It’s a real shame that the Blues Brothers are never taken seriously. To many people they’re a cheap gimmick act from the world of karaoke and hen nights; a look you can pull off with a cheap suit, a pair of sunglasses and a dusty fedora trilby. It also helps if you’re tall and skinny, and have a like-minded fat friend – or vice versa.
They’re more than that though. I don’t think Dan Aykroyd was a million miles away when he claimed that the Blues Brothers were probably the third best revue band in the world (behind James Brown’s and Tina Turner’s bands respectively). The experience is definitely there – the rhythm section from the Stax house band combined with the horn section from Saturday Night Live. Throw a couple of actors in there who obviously have a deep love of blues, rhythm & blues and soul, and you have something that may be imitated often, but never bettered.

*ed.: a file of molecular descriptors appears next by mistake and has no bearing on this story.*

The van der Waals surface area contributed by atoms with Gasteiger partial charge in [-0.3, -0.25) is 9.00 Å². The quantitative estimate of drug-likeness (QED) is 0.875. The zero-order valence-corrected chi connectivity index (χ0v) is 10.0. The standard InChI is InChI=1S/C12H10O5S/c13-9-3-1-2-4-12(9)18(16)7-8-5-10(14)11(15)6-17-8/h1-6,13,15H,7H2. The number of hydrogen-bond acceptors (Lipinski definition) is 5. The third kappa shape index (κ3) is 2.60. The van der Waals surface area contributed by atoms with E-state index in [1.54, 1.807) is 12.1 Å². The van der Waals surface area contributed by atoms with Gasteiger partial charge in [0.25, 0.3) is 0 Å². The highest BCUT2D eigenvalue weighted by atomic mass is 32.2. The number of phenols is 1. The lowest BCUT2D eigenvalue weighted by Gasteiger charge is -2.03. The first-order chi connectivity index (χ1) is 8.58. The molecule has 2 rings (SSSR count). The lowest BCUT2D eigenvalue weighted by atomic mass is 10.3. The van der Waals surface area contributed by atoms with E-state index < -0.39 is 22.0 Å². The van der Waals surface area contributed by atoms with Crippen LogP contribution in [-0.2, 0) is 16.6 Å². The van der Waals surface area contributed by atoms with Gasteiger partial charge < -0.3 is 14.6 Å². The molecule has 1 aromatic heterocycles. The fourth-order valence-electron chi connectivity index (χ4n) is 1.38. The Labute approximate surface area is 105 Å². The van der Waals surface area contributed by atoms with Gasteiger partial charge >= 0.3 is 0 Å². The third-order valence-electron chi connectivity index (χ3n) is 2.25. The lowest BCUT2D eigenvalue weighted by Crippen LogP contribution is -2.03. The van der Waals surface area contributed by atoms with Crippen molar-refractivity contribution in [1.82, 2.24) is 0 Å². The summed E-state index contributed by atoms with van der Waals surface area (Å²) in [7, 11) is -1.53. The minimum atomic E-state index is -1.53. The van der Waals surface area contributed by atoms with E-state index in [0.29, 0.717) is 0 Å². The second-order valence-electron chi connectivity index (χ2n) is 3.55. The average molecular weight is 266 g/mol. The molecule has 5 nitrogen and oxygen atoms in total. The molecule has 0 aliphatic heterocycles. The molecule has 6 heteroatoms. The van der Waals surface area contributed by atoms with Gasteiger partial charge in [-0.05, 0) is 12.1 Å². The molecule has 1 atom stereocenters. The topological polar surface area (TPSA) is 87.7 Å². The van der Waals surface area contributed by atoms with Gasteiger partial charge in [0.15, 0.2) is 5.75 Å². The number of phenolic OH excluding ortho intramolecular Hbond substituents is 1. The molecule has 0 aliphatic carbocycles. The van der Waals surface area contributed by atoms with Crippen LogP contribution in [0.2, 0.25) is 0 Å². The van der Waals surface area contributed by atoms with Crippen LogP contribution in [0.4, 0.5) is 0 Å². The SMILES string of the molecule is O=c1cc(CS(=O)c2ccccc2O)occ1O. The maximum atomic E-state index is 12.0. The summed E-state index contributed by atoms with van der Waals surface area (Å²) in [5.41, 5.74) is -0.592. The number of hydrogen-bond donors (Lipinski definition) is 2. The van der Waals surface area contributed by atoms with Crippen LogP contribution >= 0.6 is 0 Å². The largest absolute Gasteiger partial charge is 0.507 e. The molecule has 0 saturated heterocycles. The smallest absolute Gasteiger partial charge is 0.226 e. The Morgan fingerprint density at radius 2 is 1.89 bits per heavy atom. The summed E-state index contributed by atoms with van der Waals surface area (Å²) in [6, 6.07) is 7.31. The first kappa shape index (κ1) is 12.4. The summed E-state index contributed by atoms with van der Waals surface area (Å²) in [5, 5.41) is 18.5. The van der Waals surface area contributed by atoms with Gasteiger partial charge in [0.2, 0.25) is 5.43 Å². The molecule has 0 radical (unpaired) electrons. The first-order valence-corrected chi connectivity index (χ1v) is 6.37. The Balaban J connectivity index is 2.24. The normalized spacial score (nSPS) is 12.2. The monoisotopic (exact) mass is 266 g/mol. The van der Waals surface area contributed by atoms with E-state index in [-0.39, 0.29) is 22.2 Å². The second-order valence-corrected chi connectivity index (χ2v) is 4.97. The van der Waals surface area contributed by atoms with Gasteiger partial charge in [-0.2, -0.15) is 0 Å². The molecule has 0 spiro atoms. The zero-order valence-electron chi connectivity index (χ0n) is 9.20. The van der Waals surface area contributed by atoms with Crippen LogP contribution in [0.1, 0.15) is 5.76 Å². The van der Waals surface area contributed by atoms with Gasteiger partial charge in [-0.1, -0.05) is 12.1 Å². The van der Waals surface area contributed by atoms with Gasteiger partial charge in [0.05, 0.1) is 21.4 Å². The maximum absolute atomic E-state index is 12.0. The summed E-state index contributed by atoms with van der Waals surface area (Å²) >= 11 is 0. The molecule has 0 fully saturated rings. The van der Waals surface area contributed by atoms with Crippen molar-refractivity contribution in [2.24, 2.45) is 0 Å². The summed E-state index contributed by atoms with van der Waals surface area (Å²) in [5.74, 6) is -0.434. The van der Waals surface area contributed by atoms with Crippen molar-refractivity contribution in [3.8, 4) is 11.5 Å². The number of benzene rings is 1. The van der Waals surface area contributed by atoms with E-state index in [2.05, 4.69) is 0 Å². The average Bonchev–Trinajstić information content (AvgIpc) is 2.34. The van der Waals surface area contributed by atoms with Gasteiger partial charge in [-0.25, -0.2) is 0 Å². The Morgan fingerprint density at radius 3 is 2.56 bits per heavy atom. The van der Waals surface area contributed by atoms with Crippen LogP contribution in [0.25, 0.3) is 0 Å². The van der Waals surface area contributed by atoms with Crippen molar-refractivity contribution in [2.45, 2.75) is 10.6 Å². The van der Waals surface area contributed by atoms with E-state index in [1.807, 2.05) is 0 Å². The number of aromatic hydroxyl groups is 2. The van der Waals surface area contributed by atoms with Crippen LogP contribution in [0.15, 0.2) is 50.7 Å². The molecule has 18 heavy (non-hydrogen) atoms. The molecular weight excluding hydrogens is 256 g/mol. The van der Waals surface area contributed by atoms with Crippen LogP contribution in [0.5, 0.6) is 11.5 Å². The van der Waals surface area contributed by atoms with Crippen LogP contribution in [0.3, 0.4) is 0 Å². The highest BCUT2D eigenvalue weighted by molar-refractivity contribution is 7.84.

Aykroyd himself is probably as much to blame as anybody else for watering down the Blues Brothers’ legacy in more recent years, reprising the act on stage with James Belushi and John Goodman – and I don’t even want to think about that awful film sequel.
My favourite part of this live album (and its follow-up, 1980’s Made In America) is Dan Aykroyd’s motor-mouth introduction. On this album, he squeezes around 300 words into a frantic minute of Otis Redding’s I Can’t Turn You Loose – hitting his mark with perfection at the end of his speech.
Hit: Soul Man
Hidden Gem: Opening / I Can’t Turn You Loose